The emerald ash borer is gorgeous. Tiny, bright green but shimmering with shades of gold, she quietly munches on a few leaves in the spring. Then she begins her devastating work, depositing tiny translucent eggs on the trunks of ash trees. Larvae soon hatch, eat their way through the bark and then settle in for a season of feasting on the tender tissues within – the cambium, phloem and young xylem. A tree cannot survive without these tissues and by next spring the tree will be dead above where the larvae were feeding. It may take only one year or up to five, but the tree is doomed.
The emerald ash borer, Agrilus planipennis Fairmaire in the arcane language of biology, arrived in or near the port of Detroit around 1990. It began killing ash trees in the Detroit area, though it was not noticed for a few years. Left to its own resources, the emerald ash borer would still be hanging around near Detroit. The beetle is tiny, and although females are skilled flyers, they can only fly a short distance during their life span of 2 to 3 weeks. A female may fly half a kilometer, a really athletic one may go 1.5 km. And that’s it. This beetle only produces a single generation of adults each year.
The beetle is thoroughly established in my home of Lexington, KY. It is also in New York City and Atlanta. The distance from Detroit to each of these cities is about 550 km, 1000 km and 1160 km respectively. Emerald ash borer would, on its own, take 300 to 1300 years to reach Lexington, 600 to 2500 years to get to New York, and 700 to 3000 years to reach Atlanta. In fact, the emerald ash borer only needed ten to fifteen years to reach those cities.
Consider the map of emerald ash borer in 2008 and 2016. The rate of spread is astonishing. Instead of taking decades, the insect is leaping from state to state, from city to city, like a wildfire that leaps over its boundaries and is carried by wind. But it is not the wind that carries emerald ash borer. It is us.
If you live in the eastern US or Canada, you’ve seen the billboards on the highway or the posters in campgrounds: Don’t Move Firewood. The emerald ash borer has taken advantage of the behavior of its major vector, the American camper. We love to camp. We take our trailers or RVs or tents and wander across the landscape. Everywhere we go, we cannot resist sitting in front of a lovely campfire, flames dancing, smoke rising, wood crackling. And we bring the wood with us. Not content to forage for wood near our campsite, or to buy wood from a local vendor, we insist on loading up our trailers with enough wood to carry us through our vacations. In that wood are beetle larvae, quite happy to hitch a ride to a new home where ash trees wait.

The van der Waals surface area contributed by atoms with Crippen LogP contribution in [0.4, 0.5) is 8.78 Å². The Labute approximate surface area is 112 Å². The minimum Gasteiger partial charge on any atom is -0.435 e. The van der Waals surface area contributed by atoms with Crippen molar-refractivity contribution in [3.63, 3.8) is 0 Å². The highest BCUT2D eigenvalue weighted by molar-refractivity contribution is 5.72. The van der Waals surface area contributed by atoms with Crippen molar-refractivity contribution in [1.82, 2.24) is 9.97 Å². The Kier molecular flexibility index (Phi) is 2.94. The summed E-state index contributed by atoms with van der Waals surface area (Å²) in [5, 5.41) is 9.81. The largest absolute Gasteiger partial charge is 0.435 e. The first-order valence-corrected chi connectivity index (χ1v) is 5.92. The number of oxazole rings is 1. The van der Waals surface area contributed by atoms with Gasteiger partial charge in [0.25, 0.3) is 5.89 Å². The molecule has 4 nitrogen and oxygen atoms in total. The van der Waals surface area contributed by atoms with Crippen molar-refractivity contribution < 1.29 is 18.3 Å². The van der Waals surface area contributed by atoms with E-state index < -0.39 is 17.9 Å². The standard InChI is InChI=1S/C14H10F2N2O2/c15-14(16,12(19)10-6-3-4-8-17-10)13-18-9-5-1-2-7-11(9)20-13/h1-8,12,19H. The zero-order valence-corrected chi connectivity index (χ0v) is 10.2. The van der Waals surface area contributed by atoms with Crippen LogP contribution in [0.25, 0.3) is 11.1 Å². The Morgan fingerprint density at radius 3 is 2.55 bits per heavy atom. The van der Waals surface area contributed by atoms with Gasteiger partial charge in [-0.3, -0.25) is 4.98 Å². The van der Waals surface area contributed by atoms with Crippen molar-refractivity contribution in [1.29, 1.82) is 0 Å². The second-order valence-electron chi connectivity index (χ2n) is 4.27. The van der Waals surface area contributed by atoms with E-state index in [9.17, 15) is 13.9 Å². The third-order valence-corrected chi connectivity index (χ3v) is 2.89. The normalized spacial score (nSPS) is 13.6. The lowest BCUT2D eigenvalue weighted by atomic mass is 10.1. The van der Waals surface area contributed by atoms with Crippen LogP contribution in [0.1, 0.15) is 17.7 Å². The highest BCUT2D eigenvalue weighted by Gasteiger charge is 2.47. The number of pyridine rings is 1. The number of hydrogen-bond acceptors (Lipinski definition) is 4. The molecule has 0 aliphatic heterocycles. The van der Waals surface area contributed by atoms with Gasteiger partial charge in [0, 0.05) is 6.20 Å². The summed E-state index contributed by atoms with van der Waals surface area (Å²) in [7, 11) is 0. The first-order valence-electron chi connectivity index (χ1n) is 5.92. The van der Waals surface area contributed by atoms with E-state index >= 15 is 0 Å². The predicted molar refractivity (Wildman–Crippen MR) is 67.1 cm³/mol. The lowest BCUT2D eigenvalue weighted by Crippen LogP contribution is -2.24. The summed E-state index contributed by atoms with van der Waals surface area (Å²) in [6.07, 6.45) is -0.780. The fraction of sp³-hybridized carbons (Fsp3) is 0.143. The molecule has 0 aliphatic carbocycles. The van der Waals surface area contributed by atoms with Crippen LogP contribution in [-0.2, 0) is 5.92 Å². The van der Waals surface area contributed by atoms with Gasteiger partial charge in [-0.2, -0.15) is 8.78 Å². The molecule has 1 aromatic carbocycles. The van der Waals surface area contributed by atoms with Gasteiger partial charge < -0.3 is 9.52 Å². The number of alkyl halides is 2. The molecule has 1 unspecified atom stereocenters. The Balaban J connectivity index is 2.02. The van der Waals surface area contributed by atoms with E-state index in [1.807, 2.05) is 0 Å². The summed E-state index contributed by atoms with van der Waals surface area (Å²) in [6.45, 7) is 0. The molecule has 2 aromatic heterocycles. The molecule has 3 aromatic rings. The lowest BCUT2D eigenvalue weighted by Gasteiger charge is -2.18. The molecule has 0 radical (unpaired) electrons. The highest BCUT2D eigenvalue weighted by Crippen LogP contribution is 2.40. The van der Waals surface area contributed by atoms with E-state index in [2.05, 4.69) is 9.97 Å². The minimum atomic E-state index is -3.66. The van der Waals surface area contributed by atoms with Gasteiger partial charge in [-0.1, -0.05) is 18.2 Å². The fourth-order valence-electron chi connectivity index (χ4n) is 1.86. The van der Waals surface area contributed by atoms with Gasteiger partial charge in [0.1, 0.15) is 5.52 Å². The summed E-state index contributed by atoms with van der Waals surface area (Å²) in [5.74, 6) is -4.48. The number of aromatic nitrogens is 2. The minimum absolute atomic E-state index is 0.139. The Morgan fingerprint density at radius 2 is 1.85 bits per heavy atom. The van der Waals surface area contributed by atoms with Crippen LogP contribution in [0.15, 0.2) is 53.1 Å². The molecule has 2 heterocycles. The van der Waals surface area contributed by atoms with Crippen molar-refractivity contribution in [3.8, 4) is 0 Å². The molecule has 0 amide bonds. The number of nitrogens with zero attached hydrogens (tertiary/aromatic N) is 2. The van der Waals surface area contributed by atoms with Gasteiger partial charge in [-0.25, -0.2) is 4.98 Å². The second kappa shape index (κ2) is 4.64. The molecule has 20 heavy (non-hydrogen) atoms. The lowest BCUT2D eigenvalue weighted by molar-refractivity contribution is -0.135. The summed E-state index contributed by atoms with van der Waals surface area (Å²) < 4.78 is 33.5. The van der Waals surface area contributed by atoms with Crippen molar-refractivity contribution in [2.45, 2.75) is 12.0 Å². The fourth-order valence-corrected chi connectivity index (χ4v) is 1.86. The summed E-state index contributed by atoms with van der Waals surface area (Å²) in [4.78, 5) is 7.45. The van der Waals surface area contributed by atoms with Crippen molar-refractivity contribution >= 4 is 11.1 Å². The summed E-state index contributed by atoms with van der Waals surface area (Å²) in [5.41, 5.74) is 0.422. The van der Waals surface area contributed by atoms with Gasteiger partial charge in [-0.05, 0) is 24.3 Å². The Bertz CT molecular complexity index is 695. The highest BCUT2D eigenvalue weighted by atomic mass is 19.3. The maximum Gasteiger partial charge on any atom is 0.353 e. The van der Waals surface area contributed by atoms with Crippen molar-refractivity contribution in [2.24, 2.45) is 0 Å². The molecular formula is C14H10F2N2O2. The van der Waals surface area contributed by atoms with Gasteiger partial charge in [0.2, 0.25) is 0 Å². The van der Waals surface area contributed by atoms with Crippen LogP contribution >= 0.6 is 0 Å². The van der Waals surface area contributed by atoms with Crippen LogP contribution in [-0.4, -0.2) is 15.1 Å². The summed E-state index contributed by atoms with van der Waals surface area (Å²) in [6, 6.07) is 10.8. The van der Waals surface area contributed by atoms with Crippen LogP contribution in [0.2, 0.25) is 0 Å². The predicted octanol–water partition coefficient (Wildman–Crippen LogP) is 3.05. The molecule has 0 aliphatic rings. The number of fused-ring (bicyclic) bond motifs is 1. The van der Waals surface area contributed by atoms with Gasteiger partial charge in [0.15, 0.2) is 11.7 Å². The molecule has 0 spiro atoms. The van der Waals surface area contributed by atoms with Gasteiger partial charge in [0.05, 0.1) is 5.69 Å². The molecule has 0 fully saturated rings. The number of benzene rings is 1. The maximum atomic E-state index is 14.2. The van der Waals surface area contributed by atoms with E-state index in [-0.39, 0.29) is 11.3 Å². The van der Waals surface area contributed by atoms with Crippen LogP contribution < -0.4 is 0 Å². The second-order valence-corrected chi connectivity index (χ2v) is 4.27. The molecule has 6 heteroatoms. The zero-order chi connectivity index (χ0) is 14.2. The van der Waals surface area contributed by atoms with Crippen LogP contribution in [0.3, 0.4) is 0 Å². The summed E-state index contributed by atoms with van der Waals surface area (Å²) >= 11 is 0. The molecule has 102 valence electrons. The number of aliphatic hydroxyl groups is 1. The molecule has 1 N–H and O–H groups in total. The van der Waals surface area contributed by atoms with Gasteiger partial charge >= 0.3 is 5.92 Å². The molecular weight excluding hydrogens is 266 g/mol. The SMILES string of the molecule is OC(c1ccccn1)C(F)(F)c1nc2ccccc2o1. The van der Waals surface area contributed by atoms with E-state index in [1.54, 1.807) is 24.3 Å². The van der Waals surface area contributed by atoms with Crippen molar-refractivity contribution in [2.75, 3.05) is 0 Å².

Nothing that we do seems to discourage our firewood obsessions. The US Department of Agriculture (USDA) began with quarantines, forbidding the movement of wood out of infested zones. That didn’t work. Then state and federal authorities turned to public relations, putting up billboards and signs, handing out flyers at campgrounds. It is not working. Instead of taking thousands of years to spread throughout the range of ash trees, our firewood obsession has allowed the emerald ash borer to sprint across the continent, spreading death wherever it goes.
The mortality rate is astonishing – the beetle kills 90-100% of ash trees in infested areas within a few years. Ash is not a minor tree. It represents about 11% of the standing biomass of eastern forests, and roughly the same proportion of many urban forests. Forests are beginning to look forlorn, the landscape strewn with standing dead trees and the corpses of the fallen.
The situation is not without hope. Scientists from the USDA and several universities, in collaboration with Chinese scientists, have been catching and breeding predators and parasites of emerald ash borer in China, the original home of the insect. These are now being released in large numbers in the US and Canada. There are also native predators and parasites of closely related beetles in North America. Slowly, given enough time, the emerald ash borer may begin to succumb to their own enemies. It is also possible that there are resistant ash trees that will survive to reproduce. For any of this to happen, we need time. It will take decades, maybe centuries, for emerald ash borer and their enemies, and our native ash trees, to settle into a sustainable relationship. But as long as we are unable to slow our obsession with moving firewood, we limit the possibilities for nature to take its course.
If we fail and some day ash trees are only a memory consisting of some furniture and a few old baseball bats, historians will look back and say that it wasn’t the beetle that killed the trees, it was us.